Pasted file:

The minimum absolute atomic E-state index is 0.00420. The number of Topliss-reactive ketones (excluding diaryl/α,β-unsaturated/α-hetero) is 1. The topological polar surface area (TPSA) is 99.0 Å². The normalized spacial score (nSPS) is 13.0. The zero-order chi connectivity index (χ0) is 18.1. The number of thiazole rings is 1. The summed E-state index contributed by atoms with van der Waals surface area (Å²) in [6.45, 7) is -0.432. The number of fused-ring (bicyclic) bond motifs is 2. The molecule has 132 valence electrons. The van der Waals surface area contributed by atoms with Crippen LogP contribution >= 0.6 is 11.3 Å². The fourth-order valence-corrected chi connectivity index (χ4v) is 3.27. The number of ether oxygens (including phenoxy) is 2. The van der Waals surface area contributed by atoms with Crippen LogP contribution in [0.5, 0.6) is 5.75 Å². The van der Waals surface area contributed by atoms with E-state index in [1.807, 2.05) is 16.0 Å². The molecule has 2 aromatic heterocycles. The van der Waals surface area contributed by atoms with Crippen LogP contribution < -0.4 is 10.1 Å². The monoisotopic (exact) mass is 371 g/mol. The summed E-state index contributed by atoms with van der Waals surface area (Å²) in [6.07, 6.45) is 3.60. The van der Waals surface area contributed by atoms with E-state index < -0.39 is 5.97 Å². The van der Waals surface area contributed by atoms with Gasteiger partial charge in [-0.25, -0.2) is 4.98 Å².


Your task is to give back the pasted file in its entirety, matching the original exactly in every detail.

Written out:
The minimum absolute atomic E-state index is 0.00420. The number of Topliss-reactive ketones (excluding diaryl/α,β-unsaturated/α-hetero) is 1. The topological polar surface area (TPSA) is 99.0 Å². The normalized spacial score (nSPS) is 13.0. The zero-order chi connectivity index (χ0) is 18.1. The number of thiazole rings is 1. The summed E-state index contributed by atoms with van der Waals surface area (Å²) in [6.45, 7) is -0.432. The number of fused-ring (bicyclic) bond motifs is 2. The molecule has 132 valence electrons. The van der Waals surface area contributed by atoms with Crippen LogP contribution >= 0.6 is 11.3 Å². The fourth-order valence-corrected chi connectivity index (χ4v) is 3.27. The number of ether oxygens (including phenoxy) is 2. The van der Waals surface area contributed by atoms with Crippen LogP contribution in [0.5, 0.6) is 5.75 Å². The van der Waals surface area contributed by atoms with E-state index in [1.807, 2.05) is 16.0 Å². The molecule has 2 aromatic heterocycles. The van der Waals surface area contributed by atoms with Crippen LogP contribution < -0.4 is 10.1 Å². The monoisotopic (exact) mass is 371 g/mol. The summed E-state index contributed by atoms with van der Waals surface area (Å²) in [6.07, 6.45) is 3.60. The van der Waals surface area contributed by atoms with E-state index < -0.39 is 5.97 Å². The van der Waals surface area contributed by atoms with Gasteiger partial charge in [-0.25, -0.2) is 4.98 Å².